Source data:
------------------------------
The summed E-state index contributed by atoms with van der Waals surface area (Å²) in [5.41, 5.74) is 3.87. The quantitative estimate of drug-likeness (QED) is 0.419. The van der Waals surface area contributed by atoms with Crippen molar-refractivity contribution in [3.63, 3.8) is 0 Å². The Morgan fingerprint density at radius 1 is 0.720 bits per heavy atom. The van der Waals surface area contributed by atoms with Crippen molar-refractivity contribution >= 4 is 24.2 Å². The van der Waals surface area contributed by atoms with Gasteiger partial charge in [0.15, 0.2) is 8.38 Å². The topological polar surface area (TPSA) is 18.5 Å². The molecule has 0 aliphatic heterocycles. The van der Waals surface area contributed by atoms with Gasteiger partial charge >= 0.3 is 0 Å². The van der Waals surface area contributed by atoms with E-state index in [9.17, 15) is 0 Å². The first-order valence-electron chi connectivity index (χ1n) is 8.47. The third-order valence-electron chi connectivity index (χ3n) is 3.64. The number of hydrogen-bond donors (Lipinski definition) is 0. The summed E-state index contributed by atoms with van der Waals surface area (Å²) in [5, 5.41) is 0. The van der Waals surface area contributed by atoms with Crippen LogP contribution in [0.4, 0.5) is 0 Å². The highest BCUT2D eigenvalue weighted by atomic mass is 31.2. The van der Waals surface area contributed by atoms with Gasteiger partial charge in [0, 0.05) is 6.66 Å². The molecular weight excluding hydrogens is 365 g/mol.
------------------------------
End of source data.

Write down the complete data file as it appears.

The summed E-state index contributed by atoms with van der Waals surface area (Å²) in [5.41, 5.74) is 3.87. The quantitative estimate of drug-likeness (QED) is 0.419. The van der Waals surface area contributed by atoms with Crippen molar-refractivity contribution in [3.63, 3.8) is 0 Å². The Morgan fingerprint density at radius 1 is 0.720 bits per heavy atom. The van der Waals surface area contributed by atoms with Crippen molar-refractivity contribution >= 4 is 24.2 Å². The van der Waals surface area contributed by atoms with Gasteiger partial charge in [0.15, 0.2) is 8.38 Å². The topological polar surface area (TPSA) is 18.5 Å². The molecule has 0 aliphatic heterocycles. The van der Waals surface area contributed by atoms with Gasteiger partial charge >= 0.3 is 0 Å². The van der Waals surface area contributed by atoms with E-state index in [9.17, 15) is 0 Å². The first-order valence-electron chi connectivity index (χ1n) is 8.47. The third-order valence-electron chi connectivity index (χ3n) is 3.64. The number of hydrogen-bond donors (Lipinski definition) is 0. The summed E-state index contributed by atoms with van der Waals surface area (Å²) in [5, 5.41) is 0. The van der Waals surface area contributed by atoms with Crippen LogP contribution in [0.4, 0.5) is 0 Å². The highest BCUT2D eigenvalue weighted by atomic mass is 31.2. The van der Waals surface area contributed by atoms with Gasteiger partial charge in [0, 0.05) is 6.66 Å². The molecular weight excluding hydrogens is 365 g/mol.